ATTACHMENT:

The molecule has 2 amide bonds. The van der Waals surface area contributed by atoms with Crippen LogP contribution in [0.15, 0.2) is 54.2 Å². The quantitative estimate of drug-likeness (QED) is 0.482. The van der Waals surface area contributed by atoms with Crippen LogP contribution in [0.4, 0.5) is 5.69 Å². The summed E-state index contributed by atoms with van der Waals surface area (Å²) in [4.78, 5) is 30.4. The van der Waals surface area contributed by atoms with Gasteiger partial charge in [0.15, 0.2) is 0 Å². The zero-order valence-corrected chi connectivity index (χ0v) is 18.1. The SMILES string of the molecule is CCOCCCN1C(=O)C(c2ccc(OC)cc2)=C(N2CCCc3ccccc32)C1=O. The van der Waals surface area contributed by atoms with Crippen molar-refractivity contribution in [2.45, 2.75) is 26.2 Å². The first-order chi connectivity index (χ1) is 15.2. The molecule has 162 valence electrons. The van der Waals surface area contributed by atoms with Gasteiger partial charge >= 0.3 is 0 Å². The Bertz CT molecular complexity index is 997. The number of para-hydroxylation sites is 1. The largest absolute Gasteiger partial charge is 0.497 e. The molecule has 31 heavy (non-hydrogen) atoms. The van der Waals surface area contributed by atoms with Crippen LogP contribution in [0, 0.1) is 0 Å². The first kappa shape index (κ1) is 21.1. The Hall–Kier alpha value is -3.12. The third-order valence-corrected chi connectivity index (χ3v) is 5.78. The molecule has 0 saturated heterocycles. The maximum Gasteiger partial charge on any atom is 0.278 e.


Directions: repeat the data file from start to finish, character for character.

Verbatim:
The molecule has 2 amide bonds. The van der Waals surface area contributed by atoms with Crippen LogP contribution in [0.15, 0.2) is 54.2 Å². The quantitative estimate of drug-likeness (QED) is 0.482. The van der Waals surface area contributed by atoms with Crippen LogP contribution in [0.4, 0.5) is 5.69 Å². The summed E-state index contributed by atoms with van der Waals surface area (Å²) in [4.78, 5) is 30.4. The van der Waals surface area contributed by atoms with Gasteiger partial charge in [0.15, 0.2) is 0 Å². The zero-order valence-corrected chi connectivity index (χ0v) is 18.1. The SMILES string of the molecule is CCOCCCN1C(=O)C(c2ccc(OC)cc2)=C(N2CCCc3ccccc32)C1=O. The van der Waals surface area contributed by atoms with Crippen molar-refractivity contribution in [2.45, 2.75) is 26.2 Å². The first-order chi connectivity index (χ1) is 15.2. The molecule has 162 valence electrons. The van der Waals surface area contributed by atoms with Gasteiger partial charge >= 0.3 is 0 Å². The Bertz CT molecular complexity index is 997. The number of para-hydroxylation sites is 1. The largest absolute Gasteiger partial charge is 0.497 e. The molecule has 31 heavy (non-hydrogen) atoms. The van der Waals surface area contributed by atoms with Crippen LogP contribution in [0, 0.1) is 0 Å². The first kappa shape index (κ1) is 21.1. The Hall–Kier alpha value is -3.12. The third-order valence-corrected chi connectivity index (χ3v) is 5.78. The molecule has 0 saturated heterocycles. The maximum Gasteiger partial charge on any atom is 0.278 e.